Soggy ‘Adrift’ floats between two conflicting timelines

Shailene Woodley (above right) and Sam Claflin in “Adrift” (2018). Photo courtesy of Huayi Brothers

By Chic DiCiccio

Between his last film, “Everest,” and his latest, “Adrift,” director Baltasar Kormakur must want human beings to stay indoors. Of course, it’s not exactly a news flash that climbing the tallest mountain on Earth or sailing from Tahiti to California are dangerous activities. The latter of those two is the focus of “Adrift” and it’s a bit of a mixed bag.

“Adrift” takes place in 1983 and is based on the true story of Tami Oldham (Shailene Woodley) and Richard Sharp (Sam Claflin). The recently engaged couple are asked by friends to sail their luxury sailboat from Tahiti to San Diego and they find themselves at the mercy of Category 4 Hurricane Raymond. The movie moves along two timelines and one is much, much better than the other.

The first scene is particularly disturbing and shows just how alone Tami is after she wakes up to a partially flooded and trashed sailboat. After seeing Richard clinging to the boat’s dinghy in the distance, she makes some boat repairs in an effort to save him. From there, their goal is to somehow navigate an estimated 1,500 miles to the closest land mass of Hawaii.

We then jump back and forth in time as Tami thinks back to how she met Richard. These sections of the movie relieve the tension, but it’s all fairly cheesy. It’s a necessary piece of storytelling, but Woodley and Clafin have little chemistry and the cornball dialogue does them no favors.  Eventually, the two timelines in Aaron and Jordan Kandell’s screenplay meet and it culminates with the hurricane. If a movie could achieve an R-rating for 10 minutes just based on stress, “Adrift” could do it for this completely terrifying sequence. It’s clearly loaded with CGI, but it’s not obvious as the scene occurs at night. The sound of the waves crashing on a boat that sounds like it could snap in half any second is the stuff of nightmares.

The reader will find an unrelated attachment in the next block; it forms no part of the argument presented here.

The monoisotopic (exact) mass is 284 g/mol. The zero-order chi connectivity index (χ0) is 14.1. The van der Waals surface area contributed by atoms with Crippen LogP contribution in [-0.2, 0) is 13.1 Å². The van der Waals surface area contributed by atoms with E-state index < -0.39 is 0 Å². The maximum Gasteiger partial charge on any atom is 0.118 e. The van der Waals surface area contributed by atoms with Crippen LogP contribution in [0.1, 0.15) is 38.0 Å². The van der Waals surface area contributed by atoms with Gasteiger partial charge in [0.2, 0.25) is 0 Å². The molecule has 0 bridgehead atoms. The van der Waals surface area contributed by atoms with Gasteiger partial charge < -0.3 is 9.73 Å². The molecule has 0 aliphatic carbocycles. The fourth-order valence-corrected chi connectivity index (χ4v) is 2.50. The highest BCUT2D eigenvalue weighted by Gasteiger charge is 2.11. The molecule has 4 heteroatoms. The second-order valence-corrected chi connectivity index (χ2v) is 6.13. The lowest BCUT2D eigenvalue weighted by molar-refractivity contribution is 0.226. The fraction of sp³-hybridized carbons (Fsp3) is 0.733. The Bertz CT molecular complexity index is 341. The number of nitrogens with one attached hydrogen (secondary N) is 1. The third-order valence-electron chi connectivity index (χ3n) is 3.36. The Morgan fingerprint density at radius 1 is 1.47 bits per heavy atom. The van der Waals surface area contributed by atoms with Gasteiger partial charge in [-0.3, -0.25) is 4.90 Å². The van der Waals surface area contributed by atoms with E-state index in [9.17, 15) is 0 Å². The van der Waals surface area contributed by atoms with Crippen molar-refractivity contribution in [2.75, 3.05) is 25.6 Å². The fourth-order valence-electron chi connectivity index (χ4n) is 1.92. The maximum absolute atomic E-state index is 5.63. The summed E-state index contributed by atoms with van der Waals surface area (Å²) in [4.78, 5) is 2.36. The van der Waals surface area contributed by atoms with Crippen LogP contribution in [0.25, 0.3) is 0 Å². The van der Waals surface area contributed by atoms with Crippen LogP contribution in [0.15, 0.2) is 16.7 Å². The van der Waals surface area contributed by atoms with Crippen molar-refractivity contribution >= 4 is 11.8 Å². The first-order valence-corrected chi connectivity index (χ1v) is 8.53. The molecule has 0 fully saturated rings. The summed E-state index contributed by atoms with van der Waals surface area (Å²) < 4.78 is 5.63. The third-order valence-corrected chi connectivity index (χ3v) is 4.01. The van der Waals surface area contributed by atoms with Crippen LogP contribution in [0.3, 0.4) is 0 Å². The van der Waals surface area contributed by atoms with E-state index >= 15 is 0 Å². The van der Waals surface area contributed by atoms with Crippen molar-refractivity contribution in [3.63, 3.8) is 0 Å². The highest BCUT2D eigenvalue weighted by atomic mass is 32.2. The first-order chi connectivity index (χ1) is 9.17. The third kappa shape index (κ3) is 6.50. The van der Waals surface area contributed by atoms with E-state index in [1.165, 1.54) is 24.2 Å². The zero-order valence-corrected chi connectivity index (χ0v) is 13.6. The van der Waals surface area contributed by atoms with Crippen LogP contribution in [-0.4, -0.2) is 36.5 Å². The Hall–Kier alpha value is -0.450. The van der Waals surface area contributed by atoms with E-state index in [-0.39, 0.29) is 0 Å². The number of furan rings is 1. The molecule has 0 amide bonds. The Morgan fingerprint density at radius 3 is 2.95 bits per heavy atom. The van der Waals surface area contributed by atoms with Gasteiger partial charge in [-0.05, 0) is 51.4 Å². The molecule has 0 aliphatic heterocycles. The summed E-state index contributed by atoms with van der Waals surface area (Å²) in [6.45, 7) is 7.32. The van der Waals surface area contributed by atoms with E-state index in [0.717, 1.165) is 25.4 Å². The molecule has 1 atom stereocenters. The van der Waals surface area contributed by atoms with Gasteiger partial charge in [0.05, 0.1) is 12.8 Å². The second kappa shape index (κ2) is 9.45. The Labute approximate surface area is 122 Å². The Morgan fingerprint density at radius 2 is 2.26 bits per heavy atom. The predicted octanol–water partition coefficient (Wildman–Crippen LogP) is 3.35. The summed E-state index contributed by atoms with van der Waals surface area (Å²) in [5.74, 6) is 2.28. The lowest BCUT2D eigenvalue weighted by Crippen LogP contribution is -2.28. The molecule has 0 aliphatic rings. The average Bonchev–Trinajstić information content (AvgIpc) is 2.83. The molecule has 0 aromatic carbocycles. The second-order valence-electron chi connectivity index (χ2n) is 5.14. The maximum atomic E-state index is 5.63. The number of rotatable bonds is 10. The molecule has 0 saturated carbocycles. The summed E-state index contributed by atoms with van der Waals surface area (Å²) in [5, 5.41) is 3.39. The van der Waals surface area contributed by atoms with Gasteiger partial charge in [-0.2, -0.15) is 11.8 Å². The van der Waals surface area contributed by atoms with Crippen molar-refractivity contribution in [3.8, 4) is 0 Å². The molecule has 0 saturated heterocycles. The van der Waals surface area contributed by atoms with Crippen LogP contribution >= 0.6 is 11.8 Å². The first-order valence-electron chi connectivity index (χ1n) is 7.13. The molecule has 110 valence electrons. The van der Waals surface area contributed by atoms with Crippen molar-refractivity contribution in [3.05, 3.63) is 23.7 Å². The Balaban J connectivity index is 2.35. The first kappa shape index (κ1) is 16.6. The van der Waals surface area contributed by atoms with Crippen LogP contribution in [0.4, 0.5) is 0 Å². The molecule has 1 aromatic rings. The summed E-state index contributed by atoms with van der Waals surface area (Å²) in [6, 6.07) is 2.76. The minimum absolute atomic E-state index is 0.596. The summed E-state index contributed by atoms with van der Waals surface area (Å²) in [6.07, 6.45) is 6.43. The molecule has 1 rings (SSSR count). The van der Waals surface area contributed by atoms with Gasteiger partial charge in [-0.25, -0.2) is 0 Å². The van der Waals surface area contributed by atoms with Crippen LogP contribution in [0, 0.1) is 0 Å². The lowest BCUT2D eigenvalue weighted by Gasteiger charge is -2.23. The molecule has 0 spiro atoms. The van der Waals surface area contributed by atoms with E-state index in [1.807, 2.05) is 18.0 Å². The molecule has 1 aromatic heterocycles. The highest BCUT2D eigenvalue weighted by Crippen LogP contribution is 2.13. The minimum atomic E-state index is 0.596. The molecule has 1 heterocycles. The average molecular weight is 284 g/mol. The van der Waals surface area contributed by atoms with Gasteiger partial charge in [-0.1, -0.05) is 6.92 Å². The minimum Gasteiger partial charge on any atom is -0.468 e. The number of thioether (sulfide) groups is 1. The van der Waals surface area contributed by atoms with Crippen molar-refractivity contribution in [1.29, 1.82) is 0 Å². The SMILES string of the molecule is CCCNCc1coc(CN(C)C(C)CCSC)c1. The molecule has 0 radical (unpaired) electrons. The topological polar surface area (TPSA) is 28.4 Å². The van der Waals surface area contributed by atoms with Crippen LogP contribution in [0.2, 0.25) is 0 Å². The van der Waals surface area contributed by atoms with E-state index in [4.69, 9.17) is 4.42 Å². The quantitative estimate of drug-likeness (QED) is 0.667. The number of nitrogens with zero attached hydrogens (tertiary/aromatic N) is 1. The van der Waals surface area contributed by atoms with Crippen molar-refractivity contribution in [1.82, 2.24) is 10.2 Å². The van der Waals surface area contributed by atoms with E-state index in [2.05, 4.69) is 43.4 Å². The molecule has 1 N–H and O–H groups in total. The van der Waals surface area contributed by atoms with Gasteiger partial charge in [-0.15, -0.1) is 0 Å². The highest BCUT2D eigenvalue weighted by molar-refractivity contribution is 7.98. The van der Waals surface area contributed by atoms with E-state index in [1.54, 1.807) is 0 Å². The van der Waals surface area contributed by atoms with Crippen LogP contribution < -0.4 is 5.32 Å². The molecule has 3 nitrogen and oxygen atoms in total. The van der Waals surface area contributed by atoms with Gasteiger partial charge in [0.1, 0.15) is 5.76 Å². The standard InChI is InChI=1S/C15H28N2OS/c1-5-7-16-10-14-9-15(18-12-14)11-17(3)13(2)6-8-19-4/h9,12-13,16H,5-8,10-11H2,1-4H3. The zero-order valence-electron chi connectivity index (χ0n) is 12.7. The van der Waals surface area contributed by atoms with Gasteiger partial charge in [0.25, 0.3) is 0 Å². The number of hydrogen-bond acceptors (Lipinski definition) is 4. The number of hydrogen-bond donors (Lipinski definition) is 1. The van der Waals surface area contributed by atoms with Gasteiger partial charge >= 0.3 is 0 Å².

Woodley really is a great young actress, but she handles the torturous moments in “Adrift” much better than the whirlwind romance section. She looks and sounds tough enough to fight against certain death, but it’s downright awkward watching her hop on Claflin’s back for a cutesy piggy back ride. She definitely doesn’t seem as interested in the pre-disaster film moments as the post, which may mean Woodley needs to focus on gritty, more challenging roles in the future.

“Adrift” is somewhat of a catch-22. The backstory is needed, and it makes sense for it to cut into the depressing moments that revolve around two people dying slowly at sea.

If the movie was chronological, the final 45 minutes would be unbearably sad. The problem is that the flashback moments just aren’t very good.

However, “Adrift” does prove that Shailene Woodley can carry an adult-themed movie on her own. It’s only a matter of time before the perfect material comes around that gets the critical and box office success she deserves.

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